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Science Books

February 16, 2006

Chasing Hubble's Shadows: The Search for Galaxies at the Edge of Time
Jeff Kanipe (2006)
ISBN: 0809034069

Independent science journalist Jeff Kanipe shares with us his enthusiasm for astronomy, cosmology, and planetary science in this awe-inspiring book on the wonder that is the Hubble Telescope. Kanipe hardly seems to draw breath as he dives headlong into the latest cutting-edge research on the universe's outer limits. With the aid of the Hubble Space Telescope, Kanipe explains how astrophysicists are slowly but surely uncovering many of the mysteries surrounding the universe's so called "dark age." By looking ever deeper into the universe and viewing the barely-visible cosmic objects on display, scientists are actually looking back in time. "How deep is the universe? Such a question has the most profound implications, because in this case, deep implies more than size and distance on the grandest of scales - it implies age as well," writes Kanipe. Indeed, the unique cosmic perspective achieved by using Hubble may one day lead scientists to definitive answers in regard to dark energy and how the universe began. In the process of wowing us with these truly amazing advances in astrophysics, Kanipe details the fascinating history of deep space astronomy. This history runs parallel to many of his own experiences with astronomy, from the time he first set foot in a planetarium in 1968, right up to observing galaxies from the 10-meter telescopes at Mauna Kea, Hawaii. Kanipe's easy writing style together with fascinating color images make Chasing Hubble's Shadows perfect for either the cosmologist or general reader.

The Dance of Molecules: How Nanotechnology is Changing Our Lives
Ted Sargent (2006)
ISBN: 1560258098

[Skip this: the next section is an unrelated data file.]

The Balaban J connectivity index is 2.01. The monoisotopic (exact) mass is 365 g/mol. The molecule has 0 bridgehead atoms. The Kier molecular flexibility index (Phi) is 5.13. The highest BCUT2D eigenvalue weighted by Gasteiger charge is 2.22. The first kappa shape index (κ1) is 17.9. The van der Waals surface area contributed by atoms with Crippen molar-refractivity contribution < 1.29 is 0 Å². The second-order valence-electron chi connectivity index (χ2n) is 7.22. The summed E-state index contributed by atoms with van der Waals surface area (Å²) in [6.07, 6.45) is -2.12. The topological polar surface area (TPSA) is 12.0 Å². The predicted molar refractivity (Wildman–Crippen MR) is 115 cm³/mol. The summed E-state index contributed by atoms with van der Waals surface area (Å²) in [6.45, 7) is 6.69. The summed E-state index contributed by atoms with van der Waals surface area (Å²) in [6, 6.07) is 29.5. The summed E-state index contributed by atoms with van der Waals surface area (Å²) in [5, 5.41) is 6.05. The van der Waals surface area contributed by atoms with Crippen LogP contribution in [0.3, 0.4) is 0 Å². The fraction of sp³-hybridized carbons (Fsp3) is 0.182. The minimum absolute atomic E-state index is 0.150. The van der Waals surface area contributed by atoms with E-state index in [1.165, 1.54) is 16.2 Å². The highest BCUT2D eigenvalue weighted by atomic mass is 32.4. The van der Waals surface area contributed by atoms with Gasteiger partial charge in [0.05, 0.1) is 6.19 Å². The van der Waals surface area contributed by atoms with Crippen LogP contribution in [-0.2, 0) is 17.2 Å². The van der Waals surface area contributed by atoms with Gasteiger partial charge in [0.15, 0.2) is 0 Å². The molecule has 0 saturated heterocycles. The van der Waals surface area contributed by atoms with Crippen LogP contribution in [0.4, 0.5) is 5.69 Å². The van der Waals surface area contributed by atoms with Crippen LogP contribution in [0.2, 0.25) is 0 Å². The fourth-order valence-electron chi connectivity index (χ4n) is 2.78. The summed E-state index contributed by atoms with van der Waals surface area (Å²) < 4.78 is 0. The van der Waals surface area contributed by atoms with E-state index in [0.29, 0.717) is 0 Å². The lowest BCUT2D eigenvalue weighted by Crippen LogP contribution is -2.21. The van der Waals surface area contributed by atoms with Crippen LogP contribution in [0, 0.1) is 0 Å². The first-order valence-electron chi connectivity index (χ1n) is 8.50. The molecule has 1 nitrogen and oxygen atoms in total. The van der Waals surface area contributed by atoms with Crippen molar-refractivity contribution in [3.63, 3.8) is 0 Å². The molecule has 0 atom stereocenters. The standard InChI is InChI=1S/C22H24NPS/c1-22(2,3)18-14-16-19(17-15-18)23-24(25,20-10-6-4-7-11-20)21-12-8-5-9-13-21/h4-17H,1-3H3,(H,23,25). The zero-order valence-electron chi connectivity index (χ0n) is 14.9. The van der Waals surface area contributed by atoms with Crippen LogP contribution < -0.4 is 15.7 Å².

You may not realize it, but there's a quiet revolution occurring right under your very nose: the nanotechnology revolution. Ted Sargent, visiting professor of nanotechnology at MIT, argues with aplomb that nanotechnology will fundamentally change all science related disciplines forever. Yep, within the realms of technology, tiny is the new black. Sargent points out that we are already witnessing a convergence between such things as medicine and microchips and that this convergence is only going to increase in the coming years. Quite apart from the horror stories of merciless, unstoppable nano-bots that inhabit all good sci-fi novels, Sargent claims that nanotechnology could not be a more natural process. In fact, says Sargent, nanotechnology takes nature's lead in regard to its inherent building systems. Sargent's refreshingly optimistic outlook for nanotechnology seems to know no bounds, as he relates a staggering list of applications for the emerging technology. Perhaps directly feeding your thoughts to your computer is your kind of thing, or maybe you consider mending spinal cord injuries or curing cancer as being more worthy applications for nanotech. For those not up to speed on how Sargent has arrived at these seemingly impossible ideas, he also provides some background to explain his passion for a nanotech future. During the 1980s, Sargent tells how the evolution of nanotech followed on from him creating a new and stable carbon molecule called the buckyball. In an amusing and witty fashion, Sargent continues with his account of how nanotech has gradually emerged into existence at the hands of a number of high profile scientists who obviously share the same belief in a utopian future.

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